Specifically, Adobe built a "broker," a low-privilege process that decides which functions Flash can conduct outside the sandbox, and mediates those requests between the plug-in on one hand, and Firefox and the operating system on the other.
The devil with the Firefox plug-in was in the details.
"Because Firefox is open source, we could often look into the browser code to get things working for Flash," said Arkin. "In some cases, it was clearly something that we needed to change in Flash or the broker, sometimes it wasn't clear and could go either way, and other times it was something that needed to change in Firefox. [The Mozilla] guys make sure that [the latter] got addressed."
Like the sandboxed Flash for Chrome, the beta plug-in for Firefox works only on Windows. "In the real world, Windows is where the bad guys go," said Arkin, explaining why Adobe hasn't crafted similar protection for Mac or Linux users of either Chrome or Firefox.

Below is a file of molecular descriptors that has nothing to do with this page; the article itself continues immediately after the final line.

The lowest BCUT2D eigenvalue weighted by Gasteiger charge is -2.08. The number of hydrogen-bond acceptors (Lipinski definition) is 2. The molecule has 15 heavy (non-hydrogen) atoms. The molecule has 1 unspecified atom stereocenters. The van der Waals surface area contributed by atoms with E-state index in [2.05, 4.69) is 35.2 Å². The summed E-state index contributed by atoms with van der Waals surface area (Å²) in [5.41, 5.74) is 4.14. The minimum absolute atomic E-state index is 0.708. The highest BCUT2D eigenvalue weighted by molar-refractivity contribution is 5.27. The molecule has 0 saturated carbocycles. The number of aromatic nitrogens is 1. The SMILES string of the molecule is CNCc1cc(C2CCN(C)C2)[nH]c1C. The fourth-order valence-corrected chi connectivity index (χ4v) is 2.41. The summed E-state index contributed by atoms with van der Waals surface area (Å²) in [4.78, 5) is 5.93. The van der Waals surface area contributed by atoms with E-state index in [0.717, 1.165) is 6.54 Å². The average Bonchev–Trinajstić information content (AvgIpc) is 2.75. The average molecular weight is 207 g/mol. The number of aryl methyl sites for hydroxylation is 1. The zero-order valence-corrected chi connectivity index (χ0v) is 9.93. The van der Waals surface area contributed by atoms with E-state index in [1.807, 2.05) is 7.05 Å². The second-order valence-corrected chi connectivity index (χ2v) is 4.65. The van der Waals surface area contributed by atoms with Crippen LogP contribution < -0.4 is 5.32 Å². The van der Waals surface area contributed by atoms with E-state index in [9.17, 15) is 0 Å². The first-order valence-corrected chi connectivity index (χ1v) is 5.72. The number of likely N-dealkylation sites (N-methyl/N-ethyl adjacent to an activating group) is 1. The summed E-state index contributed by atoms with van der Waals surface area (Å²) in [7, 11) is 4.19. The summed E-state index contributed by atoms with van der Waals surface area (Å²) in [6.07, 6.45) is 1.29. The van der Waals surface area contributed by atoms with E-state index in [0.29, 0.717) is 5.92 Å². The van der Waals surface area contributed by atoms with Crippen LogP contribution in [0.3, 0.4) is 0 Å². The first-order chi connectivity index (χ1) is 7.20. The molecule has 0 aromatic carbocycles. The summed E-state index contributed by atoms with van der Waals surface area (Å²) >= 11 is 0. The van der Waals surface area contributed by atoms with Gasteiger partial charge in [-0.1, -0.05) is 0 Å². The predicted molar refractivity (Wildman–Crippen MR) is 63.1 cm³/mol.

Adobe has no plans to add sandboxing to the Flash Player plug-ins that run in Apple's Safari or Opera Software's Opera browsers.
Chrome has another advantage over Firefox when it comes to Flash: Google bundles the Adobe software with its browser, patching Flash alongside Chrome using the latter's silent update mechanism.
"I'm not aware of any conversations between Adobe and Mozilla on bundling components [such as Flash] with Firefox," said Arkin when asked whether Mozilla would follow in Google's footsteps.
Instead, Adobe has been quietly beta testing a new silent update service for Flash -- again, mimicking work it did earlier for Reader -- that should launch in final form some time "in the next couple of months," said Arkin.
The beta of the sandboxed plug-in works on Firefox 4 and later, but Arkin cautioned users against trying it out on production or mission-critical Windows PCs. "We can really use the techy folks' help evaluating the beta," he said, referring to early adopters who aren't leery of preview software.